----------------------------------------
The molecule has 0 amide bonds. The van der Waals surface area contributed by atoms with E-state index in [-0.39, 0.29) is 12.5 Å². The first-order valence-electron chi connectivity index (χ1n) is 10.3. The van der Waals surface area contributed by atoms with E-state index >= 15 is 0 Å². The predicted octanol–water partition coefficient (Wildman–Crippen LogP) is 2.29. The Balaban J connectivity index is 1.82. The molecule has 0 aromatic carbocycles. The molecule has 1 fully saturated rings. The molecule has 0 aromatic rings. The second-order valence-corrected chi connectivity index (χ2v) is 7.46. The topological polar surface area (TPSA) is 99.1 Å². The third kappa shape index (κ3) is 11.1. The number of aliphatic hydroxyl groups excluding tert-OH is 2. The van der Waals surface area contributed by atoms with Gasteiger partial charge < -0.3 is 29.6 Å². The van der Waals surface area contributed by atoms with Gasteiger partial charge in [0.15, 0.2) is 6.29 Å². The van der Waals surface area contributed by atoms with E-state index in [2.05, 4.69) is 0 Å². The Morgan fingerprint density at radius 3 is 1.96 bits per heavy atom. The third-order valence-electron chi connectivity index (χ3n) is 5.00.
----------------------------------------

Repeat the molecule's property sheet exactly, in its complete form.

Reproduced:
The molecule has 0 amide bonds. The van der Waals surface area contributed by atoms with E-state index in [-0.39, 0.29) is 12.5 Å². The first-order valence-electron chi connectivity index (χ1n) is 10.3. The van der Waals surface area contributed by atoms with E-state index >= 15 is 0 Å². The predicted octanol–water partition coefficient (Wildman–Crippen LogP) is 2.29. The Balaban J connectivity index is 1.82. The molecule has 0 aromatic carbocycles. The molecule has 1 fully saturated rings. The molecule has 0 aromatic rings. The second-order valence-corrected chi connectivity index (χ2v) is 7.46. The topological polar surface area (TPSA) is 99.1 Å². The third kappa shape index (κ3) is 11.1. The number of aliphatic hydroxyl groups excluding tert-OH is 2. The van der Waals surface area contributed by atoms with Gasteiger partial charge < -0.3 is 29.6 Å². The van der Waals surface area contributed by atoms with Gasteiger partial charge in [0.15, 0.2) is 6.29 Å². The van der Waals surface area contributed by atoms with E-state index in [2.05, 4.69) is 0 Å². The Morgan fingerprint density at radius 3 is 1.96 bits per heavy atom. The third-order valence-electron chi connectivity index (χ3n) is 5.00.